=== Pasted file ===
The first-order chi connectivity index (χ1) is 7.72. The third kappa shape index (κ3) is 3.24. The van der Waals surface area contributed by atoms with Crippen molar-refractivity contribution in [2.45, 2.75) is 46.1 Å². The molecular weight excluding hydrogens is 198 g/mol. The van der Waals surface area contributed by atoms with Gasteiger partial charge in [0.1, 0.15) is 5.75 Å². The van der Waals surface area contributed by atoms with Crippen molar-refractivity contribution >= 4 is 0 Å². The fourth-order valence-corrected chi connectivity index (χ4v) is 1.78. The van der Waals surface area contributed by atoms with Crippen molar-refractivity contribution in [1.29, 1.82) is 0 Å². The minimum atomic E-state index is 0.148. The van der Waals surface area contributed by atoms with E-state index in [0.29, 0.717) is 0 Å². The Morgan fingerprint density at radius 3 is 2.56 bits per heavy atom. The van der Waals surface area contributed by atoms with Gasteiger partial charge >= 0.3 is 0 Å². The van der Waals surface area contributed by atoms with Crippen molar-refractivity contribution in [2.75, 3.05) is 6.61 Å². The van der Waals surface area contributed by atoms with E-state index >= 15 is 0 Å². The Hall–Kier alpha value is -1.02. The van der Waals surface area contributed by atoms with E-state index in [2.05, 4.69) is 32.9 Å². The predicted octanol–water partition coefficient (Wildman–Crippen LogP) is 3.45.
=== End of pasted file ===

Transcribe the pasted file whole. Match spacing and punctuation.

The first-order chi connectivity index (χ1) is 7.72. The third kappa shape index (κ3) is 3.24. The van der Waals surface area contributed by atoms with Crippen molar-refractivity contribution in [2.45, 2.75) is 46.1 Å². The molecular weight excluding hydrogens is 198 g/mol. The van der Waals surface area contributed by atoms with Gasteiger partial charge in [0.1, 0.15) is 5.75 Å². The van der Waals surface area contributed by atoms with Crippen molar-refractivity contribution >= 4 is 0 Å². The fourth-order valence-corrected chi connectivity index (χ4v) is 1.78. The van der Waals surface area contributed by atoms with Crippen molar-refractivity contribution in [1.29, 1.82) is 0 Å². The minimum atomic E-state index is 0.148. The van der Waals surface area contributed by atoms with E-state index in [0.29, 0.717) is 0 Å². The Morgan fingerprint density at radius 3 is 2.56 bits per heavy atom. The van der Waals surface area contributed by atoms with Gasteiger partial charge >= 0.3 is 0 Å². The van der Waals surface area contributed by atoms with Crippen molar-refractivity contribution in [2.75, 3.05) is 6.61 Å². The van der Waals surface area contributed by atoms with E-state index >= 15 is 0 Å². The Hall–Kier alpha value is -1.02. The van der Waals surface area contributed by atoms with E-state index in [2.05, 4.69) is 32.9 Å². The predicted octanol–water partition coefficient (Wildman–Crippen LogP) is 3.45.